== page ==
• Allow that note to remain on the vehicle for a minimum of 72 hours.
  • Fill out a form including a description of the vehicle to be towed, a statement confirming that notice has been provided and the location of the property in question.

Interestingly, the Oregon DMV does not provide a form for this process, suggesting instead that the information should simply be written on a separate piece of paper from the notice. The form must be given to the towing company driver who picks up the vehicle, but it should be noted that the tower of the vehicle is immune from civil liability for towing the vehicle if the owner of the property has followed these necessary steps.

The Towing Process

While property owners may not claim ownership of the abandoned vehicle, they can have the vehicle professionally towed after following the aforementioned process. In this case, the car ends up in storage at the discretion of the towing company, which is also entitled to a lien on both the towed vehicle and the contents within. The towing company retains the vehicle and those contents until receiving payment equivalent to the towage service fee, care costs and storage of the vehicle.

Once towed, it becomes the responsibility of the towing company to inform local law enforcement of the location of the vehicle within one hour of it being placed in storage. The tower also needs to give notice to the owner of the vehicle within 15 days if the vehicle is registered in the state of Oregon. If the car's not registered in Oregon, the law requires the towing company to request the title information from the respective state's motor vehicle department and give notice within the same reasonable period.

What About Public Places?

When a vehicle is abandoned on public property in Oregon, state laws detailed in ORS Chapter 819 take effect. These laws allow the applicable state, county or city agencies to remove the vehicle, though the disposal procedures may vary according to local ordinances. Federal laws, of course, trump local laws if the vehicle is abandoned on federal property.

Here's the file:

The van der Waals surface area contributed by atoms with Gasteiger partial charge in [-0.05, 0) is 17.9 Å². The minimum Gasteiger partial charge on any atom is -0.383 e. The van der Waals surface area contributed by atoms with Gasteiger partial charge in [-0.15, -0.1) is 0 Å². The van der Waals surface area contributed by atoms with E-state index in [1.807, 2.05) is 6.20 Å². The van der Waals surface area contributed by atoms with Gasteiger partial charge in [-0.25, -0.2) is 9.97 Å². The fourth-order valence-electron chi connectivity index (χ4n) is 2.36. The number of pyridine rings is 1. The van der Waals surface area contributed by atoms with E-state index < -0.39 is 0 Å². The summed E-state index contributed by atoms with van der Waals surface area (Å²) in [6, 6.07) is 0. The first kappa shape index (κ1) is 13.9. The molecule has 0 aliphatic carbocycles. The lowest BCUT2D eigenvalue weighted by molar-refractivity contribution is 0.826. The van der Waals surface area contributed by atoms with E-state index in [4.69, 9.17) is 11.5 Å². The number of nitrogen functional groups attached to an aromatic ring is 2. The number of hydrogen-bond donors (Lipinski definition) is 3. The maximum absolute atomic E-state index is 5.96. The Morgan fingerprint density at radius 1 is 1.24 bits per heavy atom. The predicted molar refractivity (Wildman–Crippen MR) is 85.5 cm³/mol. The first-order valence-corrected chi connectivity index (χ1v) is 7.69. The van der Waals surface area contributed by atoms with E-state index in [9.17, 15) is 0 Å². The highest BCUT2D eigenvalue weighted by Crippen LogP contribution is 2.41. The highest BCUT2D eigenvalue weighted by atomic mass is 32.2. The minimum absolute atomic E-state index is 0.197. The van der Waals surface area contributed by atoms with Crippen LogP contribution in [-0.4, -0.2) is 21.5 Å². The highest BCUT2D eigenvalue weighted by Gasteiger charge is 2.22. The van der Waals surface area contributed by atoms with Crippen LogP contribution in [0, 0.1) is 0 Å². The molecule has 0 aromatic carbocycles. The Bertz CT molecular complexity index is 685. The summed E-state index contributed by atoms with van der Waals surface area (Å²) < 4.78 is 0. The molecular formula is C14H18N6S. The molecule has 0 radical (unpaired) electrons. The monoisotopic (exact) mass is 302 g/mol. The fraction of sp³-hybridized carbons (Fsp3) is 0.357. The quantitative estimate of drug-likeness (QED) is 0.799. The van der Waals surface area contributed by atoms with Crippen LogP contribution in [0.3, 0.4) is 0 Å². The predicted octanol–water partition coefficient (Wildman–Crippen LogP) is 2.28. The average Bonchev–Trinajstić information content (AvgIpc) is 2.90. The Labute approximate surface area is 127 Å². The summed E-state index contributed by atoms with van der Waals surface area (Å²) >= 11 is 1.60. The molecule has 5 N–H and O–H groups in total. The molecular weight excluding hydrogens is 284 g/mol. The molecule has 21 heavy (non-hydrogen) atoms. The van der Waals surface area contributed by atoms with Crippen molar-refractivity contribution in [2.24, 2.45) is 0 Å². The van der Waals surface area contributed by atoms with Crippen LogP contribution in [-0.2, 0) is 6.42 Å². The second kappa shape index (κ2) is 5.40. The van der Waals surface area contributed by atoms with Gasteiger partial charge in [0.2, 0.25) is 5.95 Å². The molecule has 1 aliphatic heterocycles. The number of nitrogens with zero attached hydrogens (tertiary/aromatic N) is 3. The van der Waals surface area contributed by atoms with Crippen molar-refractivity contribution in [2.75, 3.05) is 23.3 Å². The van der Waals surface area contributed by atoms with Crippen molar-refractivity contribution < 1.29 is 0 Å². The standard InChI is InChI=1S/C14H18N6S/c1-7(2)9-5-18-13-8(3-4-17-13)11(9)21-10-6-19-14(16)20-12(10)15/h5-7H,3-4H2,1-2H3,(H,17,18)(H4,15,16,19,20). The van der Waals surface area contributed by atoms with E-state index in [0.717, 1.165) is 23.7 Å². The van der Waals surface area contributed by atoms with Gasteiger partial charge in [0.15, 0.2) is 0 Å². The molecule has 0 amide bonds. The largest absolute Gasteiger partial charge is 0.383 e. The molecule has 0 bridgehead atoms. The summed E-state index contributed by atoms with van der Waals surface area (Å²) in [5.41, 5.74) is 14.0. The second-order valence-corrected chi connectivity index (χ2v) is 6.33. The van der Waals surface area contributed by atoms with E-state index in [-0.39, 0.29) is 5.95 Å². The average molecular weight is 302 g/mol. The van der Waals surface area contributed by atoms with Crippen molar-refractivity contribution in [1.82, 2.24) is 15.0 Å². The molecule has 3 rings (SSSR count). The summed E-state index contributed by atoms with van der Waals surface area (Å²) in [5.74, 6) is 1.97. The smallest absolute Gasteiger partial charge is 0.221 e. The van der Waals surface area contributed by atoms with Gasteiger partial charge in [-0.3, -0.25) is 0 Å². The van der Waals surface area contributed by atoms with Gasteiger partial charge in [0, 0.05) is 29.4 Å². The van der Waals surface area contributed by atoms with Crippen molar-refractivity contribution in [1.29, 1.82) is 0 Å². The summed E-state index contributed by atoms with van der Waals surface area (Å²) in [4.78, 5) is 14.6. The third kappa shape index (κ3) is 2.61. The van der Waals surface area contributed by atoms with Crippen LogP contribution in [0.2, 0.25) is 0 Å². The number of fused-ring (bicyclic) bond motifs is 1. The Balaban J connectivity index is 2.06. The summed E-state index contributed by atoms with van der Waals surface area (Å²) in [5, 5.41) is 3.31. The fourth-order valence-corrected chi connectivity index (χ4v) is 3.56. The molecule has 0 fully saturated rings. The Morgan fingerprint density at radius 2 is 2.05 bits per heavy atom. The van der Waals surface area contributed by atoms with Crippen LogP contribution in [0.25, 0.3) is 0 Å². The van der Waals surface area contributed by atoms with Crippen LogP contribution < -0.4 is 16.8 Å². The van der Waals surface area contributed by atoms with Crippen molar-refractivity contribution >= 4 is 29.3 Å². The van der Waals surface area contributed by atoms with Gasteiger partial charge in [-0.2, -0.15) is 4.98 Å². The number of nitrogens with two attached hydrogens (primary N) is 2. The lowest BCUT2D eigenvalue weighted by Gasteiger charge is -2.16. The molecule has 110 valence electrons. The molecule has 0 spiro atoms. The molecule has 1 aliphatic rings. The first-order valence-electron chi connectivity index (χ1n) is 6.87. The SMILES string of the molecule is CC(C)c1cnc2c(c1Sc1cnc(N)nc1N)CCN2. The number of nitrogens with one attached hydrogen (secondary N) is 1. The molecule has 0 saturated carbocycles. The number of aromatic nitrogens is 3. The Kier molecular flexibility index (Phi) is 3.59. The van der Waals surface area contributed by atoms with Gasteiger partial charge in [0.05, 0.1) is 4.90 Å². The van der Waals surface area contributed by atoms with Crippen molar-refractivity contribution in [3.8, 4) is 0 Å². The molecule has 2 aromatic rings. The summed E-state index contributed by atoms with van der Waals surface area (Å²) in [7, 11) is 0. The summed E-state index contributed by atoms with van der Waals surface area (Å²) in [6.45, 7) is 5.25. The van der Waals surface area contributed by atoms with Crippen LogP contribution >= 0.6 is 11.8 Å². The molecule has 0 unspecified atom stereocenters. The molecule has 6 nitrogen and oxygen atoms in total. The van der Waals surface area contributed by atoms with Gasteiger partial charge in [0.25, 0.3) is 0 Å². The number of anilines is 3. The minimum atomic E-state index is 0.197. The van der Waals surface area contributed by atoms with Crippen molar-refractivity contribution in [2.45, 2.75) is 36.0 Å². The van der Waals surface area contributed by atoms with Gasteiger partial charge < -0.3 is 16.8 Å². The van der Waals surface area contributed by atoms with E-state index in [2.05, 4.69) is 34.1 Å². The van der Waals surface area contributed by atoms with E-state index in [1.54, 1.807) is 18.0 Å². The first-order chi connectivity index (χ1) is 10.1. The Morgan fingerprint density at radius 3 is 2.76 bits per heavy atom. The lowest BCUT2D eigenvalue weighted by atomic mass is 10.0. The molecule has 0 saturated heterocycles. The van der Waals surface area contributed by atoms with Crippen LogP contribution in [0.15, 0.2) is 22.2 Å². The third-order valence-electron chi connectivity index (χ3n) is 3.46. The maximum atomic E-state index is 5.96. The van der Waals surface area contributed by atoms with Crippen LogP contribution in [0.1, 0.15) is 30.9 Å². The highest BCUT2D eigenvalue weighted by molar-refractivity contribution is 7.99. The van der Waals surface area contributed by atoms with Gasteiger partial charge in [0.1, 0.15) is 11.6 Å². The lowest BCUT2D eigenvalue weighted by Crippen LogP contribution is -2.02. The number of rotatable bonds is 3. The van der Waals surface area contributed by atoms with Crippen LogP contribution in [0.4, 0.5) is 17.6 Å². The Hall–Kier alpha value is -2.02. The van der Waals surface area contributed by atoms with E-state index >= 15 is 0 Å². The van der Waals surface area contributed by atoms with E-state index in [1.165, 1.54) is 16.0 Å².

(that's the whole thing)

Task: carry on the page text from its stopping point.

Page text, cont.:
ORS Chapter 98, specifically in sections 810 and 811, also dives into the legal fate of abandoned vehicles in designated parking facilities, such as garages and parking lots. It is, of course, illegal to leave a vehicle at a parking facility if there's a sign prohibiting public parking in plain view. In contrast, private property owners do not need this sort of signage to be present.

Possessory Liens on Abandoned Vehicles

While an abandoned vehicle on private property doesn't instantly equate to ownership, there are some situations in which the ownership of that vehicle may be transferable via a possessory lien, which grants the creditor – in this case, the property owner – the right to keep possession of the property as a security for the payment of debt. The creditor remains in possession of the vehicle until the debtor satisfies that debt. This situation applies when:

  • The abandoned vehicle is owned by a tenant legally responsible for rent and the vehicle has been left on the leased premises; here, the landlord may have a claim to lien.
  • The vehicle was abandoned on private property and removed by request of the property owner; when towed, the tower may have claim to a lien.
  • The vehicle was abandoned when repaired, stored or towed at the request of the owner; the person who repaired, stored or towed the vehicle may have claim to a lien.
  • The vehicle was towed at the request of the applicable state, county or city authority; once again, the person towing the vehicle may have claim to a lien.
  • The vehicle was abandoned at a parking facility and removed by request of the parking facility's owner; the tower may have claim to a lien.

Getting the Title

According to the Oregon Department of Motor Vehicles, "in most cases of abandoned vehicles, the existing title is not available for transfer." This means that the title will likely be obtained involuntarily from the original owner. As such, the DMV requires satisfactory evidence of the facts entitling the new title applicant to that title.

This can happen when an abandoned vehicle is sold by the authorities at auction, for instance – here, the bill of sale (which indicates that the buyer purchased the car from the appropriate authorities, who themselves followed the letter of the law for the sale) serves as "satisfactory evidence" that the buyer is entitled to the vehicle. Likewise, it can happen when a vehicle is sold through foreclosure to the company who towed it after its abandonment, or through other types of foreclosure sales.

To receive a title for the previously abandoned vehicle in these cases, the applicant must submit the following items to the Oregon DMV:

  • A fully completed Certificate of Possessory Lien Foreclosure.
  • An Application for the Title and Registration (DMV Form 735-226).
  • A title application fee (required within 30 days from the date of purchase).
  • A $7 fee for a physical inspection by Oregon State Police, if the vehicle was last titled in a different state.

Once that title is in hand, the applicant will have officially adopted the once-abandoned vehicle.